Mom was right when she warned you, “you can put an eye out with that!” And during the holiday season, the dangers are real. Eye safety is always important, and being aware of the common seasonal accidents can help you avoid a trip to the eye doctor or the emergency room.
Many Christmases have been spoiled by eye injuries from the toys meant to bring joy, but thankfully, since 1972, the Consumer Product Safety Commission has made Christmas mornings a little bit safer. Gifts such as Jarts (giant metal yard darts) and Chemistry Sets that included explosive materials have been banned. However, children’s wish lists still include Nerf guns, air soft guns, or slingshots. In fact, over 20% of all eye injuries are caused by propulsion toys. Make sure if gifting these toys that they include the proper safety accessories. Don’t forget to make age appropriate selections, give proper instructions, and offer parental guidance with any hazardous toys.
The holidays offer many other opportunities for eye injuries. Just putting up your tree with its prickly needles can pose a danger to your eyes. Make sure to wear proper eye protection if you are headed to the woods to cut down your own tree. Accidents have also occurred while decorating, whether a tumble into the tree from a wobbly ladder or just reaching in to plug lights and inadvertently getting a tree needle in your eye. The beautiful frosted spray snow can be an eye irritant if it is sprayed above your face. Glitter, spun glass (angel hair), and fragile glass ornaments can also cause damage to you or your children’s eyes. Remember when working around your tree or garland, eye protection is always a good idea.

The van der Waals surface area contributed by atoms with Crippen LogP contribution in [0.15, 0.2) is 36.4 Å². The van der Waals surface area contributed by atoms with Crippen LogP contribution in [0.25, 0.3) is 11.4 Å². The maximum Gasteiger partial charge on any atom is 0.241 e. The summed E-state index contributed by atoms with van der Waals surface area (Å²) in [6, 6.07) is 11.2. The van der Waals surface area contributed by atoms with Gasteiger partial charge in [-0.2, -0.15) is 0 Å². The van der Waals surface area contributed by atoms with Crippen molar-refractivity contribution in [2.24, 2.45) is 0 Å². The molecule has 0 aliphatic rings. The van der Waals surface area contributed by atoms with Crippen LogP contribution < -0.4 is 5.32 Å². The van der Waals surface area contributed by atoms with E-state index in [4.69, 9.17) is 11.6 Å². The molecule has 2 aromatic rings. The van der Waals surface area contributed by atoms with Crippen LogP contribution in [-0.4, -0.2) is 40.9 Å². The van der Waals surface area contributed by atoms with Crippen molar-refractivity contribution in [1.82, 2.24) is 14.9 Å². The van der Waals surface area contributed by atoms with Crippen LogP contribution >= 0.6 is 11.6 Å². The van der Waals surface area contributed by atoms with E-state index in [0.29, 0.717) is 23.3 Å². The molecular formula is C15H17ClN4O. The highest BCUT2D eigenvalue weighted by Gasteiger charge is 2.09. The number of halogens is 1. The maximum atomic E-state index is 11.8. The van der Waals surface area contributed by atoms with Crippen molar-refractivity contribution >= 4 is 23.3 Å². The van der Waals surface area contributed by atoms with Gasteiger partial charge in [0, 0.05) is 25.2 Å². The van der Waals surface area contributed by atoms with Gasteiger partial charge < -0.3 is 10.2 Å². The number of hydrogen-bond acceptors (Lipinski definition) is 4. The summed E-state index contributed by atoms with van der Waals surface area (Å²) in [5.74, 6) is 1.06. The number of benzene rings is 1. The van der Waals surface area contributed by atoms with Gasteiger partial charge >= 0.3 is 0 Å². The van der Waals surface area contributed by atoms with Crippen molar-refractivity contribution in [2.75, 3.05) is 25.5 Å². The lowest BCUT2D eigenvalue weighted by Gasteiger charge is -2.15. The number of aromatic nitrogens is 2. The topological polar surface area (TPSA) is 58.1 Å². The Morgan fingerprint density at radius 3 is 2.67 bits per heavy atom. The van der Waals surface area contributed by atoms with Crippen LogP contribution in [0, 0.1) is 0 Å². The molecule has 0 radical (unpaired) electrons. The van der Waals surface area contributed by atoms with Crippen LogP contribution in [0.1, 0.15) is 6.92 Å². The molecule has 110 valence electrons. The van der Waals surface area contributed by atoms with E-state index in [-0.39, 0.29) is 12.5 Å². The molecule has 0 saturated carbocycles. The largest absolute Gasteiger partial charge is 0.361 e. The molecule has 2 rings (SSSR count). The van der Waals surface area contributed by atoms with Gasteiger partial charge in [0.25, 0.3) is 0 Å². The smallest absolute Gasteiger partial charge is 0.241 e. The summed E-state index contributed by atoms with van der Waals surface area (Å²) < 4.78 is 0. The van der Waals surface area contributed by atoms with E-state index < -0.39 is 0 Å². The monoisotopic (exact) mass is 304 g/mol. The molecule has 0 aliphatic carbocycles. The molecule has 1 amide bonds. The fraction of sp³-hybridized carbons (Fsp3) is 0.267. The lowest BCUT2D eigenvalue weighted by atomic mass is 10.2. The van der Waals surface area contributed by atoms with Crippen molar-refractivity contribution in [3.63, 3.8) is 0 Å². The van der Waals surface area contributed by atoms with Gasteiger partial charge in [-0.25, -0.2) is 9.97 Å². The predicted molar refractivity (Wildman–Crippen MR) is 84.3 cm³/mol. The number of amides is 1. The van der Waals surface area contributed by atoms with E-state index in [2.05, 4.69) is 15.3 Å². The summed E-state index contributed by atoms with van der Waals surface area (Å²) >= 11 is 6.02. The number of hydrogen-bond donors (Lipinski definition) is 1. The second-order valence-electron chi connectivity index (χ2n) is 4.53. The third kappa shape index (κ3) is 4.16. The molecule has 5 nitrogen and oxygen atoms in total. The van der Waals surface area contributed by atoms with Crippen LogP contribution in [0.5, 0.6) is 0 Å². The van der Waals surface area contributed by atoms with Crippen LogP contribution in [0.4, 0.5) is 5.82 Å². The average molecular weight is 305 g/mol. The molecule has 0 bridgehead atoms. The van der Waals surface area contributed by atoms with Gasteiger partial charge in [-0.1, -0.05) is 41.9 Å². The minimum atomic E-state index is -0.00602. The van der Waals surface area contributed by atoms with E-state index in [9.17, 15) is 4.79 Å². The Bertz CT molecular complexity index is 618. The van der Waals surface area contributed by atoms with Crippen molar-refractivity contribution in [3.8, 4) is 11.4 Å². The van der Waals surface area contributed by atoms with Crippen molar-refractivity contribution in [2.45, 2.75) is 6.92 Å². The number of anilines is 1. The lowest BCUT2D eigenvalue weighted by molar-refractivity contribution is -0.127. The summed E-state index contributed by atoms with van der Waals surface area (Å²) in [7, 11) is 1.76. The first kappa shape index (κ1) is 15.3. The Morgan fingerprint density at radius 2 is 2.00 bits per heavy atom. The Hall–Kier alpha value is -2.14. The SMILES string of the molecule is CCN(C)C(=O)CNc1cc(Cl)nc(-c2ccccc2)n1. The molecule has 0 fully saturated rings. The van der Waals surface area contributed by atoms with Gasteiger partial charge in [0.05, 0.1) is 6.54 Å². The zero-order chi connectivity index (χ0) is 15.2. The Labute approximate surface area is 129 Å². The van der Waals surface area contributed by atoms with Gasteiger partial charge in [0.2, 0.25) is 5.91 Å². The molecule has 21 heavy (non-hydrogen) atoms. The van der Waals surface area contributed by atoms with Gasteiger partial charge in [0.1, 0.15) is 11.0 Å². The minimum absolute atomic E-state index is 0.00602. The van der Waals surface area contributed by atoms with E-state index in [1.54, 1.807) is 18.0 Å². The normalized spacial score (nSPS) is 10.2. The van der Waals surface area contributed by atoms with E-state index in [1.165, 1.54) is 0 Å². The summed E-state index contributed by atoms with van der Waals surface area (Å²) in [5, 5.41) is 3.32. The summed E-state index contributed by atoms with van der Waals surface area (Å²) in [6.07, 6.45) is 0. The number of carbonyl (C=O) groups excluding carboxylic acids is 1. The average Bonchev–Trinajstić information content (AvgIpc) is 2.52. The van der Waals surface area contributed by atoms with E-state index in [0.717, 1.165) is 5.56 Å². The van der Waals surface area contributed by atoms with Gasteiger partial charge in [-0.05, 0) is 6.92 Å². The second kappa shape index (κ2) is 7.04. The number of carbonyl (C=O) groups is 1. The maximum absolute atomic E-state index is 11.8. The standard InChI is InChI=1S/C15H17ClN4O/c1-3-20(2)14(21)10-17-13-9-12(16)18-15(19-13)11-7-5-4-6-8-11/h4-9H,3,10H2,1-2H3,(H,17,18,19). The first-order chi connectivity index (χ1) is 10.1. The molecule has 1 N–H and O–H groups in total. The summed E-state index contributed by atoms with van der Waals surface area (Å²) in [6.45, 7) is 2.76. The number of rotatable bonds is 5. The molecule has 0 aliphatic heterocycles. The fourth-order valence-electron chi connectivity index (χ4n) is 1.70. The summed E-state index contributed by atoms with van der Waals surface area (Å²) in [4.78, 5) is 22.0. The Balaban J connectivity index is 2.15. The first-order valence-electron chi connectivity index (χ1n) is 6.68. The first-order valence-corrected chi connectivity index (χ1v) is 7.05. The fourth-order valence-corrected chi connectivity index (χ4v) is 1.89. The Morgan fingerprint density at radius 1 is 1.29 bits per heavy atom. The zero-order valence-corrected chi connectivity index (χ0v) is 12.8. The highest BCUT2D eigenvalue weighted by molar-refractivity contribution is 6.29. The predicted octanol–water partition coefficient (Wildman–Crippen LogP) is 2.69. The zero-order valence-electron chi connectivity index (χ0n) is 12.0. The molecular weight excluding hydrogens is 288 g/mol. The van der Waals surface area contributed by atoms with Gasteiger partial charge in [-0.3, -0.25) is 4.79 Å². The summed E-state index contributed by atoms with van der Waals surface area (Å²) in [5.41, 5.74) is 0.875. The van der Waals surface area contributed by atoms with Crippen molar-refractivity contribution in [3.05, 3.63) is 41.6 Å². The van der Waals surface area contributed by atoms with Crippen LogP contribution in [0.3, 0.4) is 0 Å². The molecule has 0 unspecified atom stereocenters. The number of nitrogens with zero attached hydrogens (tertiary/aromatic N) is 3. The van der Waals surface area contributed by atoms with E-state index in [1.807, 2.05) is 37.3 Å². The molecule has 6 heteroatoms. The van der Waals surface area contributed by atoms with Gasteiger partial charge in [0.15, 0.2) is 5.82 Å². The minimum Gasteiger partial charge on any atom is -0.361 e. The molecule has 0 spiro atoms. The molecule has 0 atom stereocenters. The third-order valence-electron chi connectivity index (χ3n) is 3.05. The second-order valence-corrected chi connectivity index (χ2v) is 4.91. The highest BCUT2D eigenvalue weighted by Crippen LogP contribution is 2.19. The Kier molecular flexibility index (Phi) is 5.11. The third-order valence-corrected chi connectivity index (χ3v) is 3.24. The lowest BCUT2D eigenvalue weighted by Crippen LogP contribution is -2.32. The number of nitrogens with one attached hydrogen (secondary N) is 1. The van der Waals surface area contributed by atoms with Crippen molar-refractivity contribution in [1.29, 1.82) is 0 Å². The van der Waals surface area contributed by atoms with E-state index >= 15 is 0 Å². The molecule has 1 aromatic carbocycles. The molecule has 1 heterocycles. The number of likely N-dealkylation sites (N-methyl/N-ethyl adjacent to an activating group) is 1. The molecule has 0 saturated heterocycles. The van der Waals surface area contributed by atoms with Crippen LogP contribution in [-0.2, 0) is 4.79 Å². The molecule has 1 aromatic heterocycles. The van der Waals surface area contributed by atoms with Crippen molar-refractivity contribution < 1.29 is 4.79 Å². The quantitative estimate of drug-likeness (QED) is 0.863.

A new trend in holiday decorating is the dazzling Christmas laser light shows. These laser lights project onto the outside of your home and display beautiful designs. But you have to be careful not to look directly into the light when setting up your show. Laser lights can do permanent eye damage, so be sure to be safe when setting it up.
Many people also enjoy celebrating Christmas and New Years with fireworks. Fireworks should only be handled by an adult wearing protective safety glasses and discharged from a secure distance away from family and friends. Over half of the fireworks-related injuries are suffered by innocent bystanders and most are eye injuries. Enjoy your fireworks display, but please be aware of the potential dangers and remind everyone to point those “party poppers” away from people’s faces.
Lastly, don’t forget the bubbly! Mishandled champagne corks can fly out at an incredible speed. Every holiday, doctors see numerous eye injuries from these errant corks. Make sure to point the bottle at a 45-degree angle away from your face and your guests. It is also recommended to place a towel over the top of the bottle.
The lights and festivities of the upcoming holidays are truly a beautiful thing. Just remember to practice eye safety so you can enjoy all the sights for years to come. We hope some of these helpful tips and words of caution for avoiding eye injuries will make this a joyful, safe holiday season for you and all of your loved ones.